It’s frustrating when you install bird feeders, put up a bird bath, plant trees, and only a dozen birds visit your backyard in summer.
Is that your current situation?
You must be wondering what you’re doing wrong and what you should change, such as your feeder’s location or the type of food you offer. Maybe, you put out your feeders too early or too late in summer. With such thoughts running through your mind, you need…
Tips To Get More Birds In Your Backyard
For most birders, waking up to uneaten seeds means birds aren’t taking up the invite to explore the backyard, and it’s time to find ways to invite more birds. Here are a few suggestions.
Change Your Feeder
The design you’re using may be unsuitable for birds visiting your space. For instance, large birds can’t fit their bills through the ports of a small tube feeder.
Further, when you mix seeds in one feeder, birds select what they want and throw out the rest, so you end up with a lot of wasted seed on the ground, and these birds fly away to find food elsewhere.
A quick solution would be to install several feeders like these options from LoveTheBirds to feed species separately.
Here’s a simple feeder guide featuring common species.
Finches, sparrows, chickadees, blackbirds, and jays.
Hummingbirds, red-bellied woodpeckers, orioles, and warblers.
Doves, pigeons, sparrows, cardinals, buntings, grosbeaks, and chickadees.
Woodpeckers, jays, thrushes, wrens, and creepers.
Introduce New Food Type
Keep your birdies well-fed by offering a variety of food and refilling the feeder regularly.
So, which birds love what?
Birds looking for mealworms in your backyard include buntings, chickadees, northern mockingbirds, nuthatches, and bluebirds. Black oil sunflower seeds are popular with cardinals, woodpeckers, finches, and sparrows. You’ll see more finches, buntings, and pine siskins when you serve nyjer.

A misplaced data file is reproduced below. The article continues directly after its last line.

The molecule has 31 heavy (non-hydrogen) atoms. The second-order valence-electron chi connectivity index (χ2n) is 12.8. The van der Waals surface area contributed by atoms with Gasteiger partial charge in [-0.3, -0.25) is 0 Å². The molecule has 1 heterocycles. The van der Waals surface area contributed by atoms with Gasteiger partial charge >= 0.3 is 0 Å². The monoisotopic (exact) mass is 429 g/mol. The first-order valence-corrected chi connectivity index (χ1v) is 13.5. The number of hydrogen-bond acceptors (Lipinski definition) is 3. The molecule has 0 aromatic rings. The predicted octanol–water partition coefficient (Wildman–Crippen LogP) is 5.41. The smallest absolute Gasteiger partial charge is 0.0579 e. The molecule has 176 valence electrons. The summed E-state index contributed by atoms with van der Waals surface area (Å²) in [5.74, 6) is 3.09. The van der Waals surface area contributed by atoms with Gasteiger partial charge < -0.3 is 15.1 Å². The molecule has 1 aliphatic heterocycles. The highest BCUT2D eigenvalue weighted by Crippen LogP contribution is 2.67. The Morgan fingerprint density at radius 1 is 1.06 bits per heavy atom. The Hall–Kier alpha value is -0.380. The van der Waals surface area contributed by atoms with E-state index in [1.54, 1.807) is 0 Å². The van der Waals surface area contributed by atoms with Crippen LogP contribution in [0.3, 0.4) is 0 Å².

Fruit slices attract Baltimore orioles, eastern bluebirds, blue jays, thrushes, and American crows, while suet brings in blue jays, wrens, nuthatches, chickadees, and woodpeckers.
You know what you could do, learn about species in your state to know the ones to feed in summer.
Maintain Your Feeders
As you keep your birdies well-fed, don’t forget to wash and sanitize your feeders regularly and let them dry before refilling them with bird seed. You may have to do away with nectar, peanut butter, suet, or fruits that may not withstand the heat in summer.
If your region is humid, clean your feeder a little more often because the seeds at the bottom of the feeder rot. Fallen seeds and fruit slices can attract other animals like raccoons and chase away birds. Therefore, keep the area around your feeders clean.
Change Your Feeder’s Location
If it’s in a place where birds don’t feel safe as they feed, they’re likely to watch from a nearby tree instead of perching on the feeder, and it’ll take longer for you to convince them that no predator is lurking.
The feeder should be near a spot where birds can shelter from predators, such as near a tree. On top of that, birds should have a clear view of the surroundings to see predators approaching.
Feed Larger Birds Separately
Aggressive birds intimidate smaller ones. To know whether that’s the situation in your backyard, watch how the small ones like hummingbirds and cardinals behave when blue jays come to your feeder.
If there’s such a problem, you may need drastic measures like removing all your feeders and nest boxes until the aggressive birds leave. However, we hope your backyard is a haven with respectful birds because taking away feeders hurts even the species you want to keep.
Backyard feeders bring some of the most exotic species closer to you. They make bird feeding such a fulfilling hobby that when birds fail to show up, you can’t help but feel there’s a problem.
First, confirm that you have an appropriate feeder for avians in your neighborhood, and install it in a safe area away from predators like raccoons and raptors. Secondly, put the right food and clean your feeder often. Three, make your backyard homely and safe. These three changes ought to bring you more feathered friends.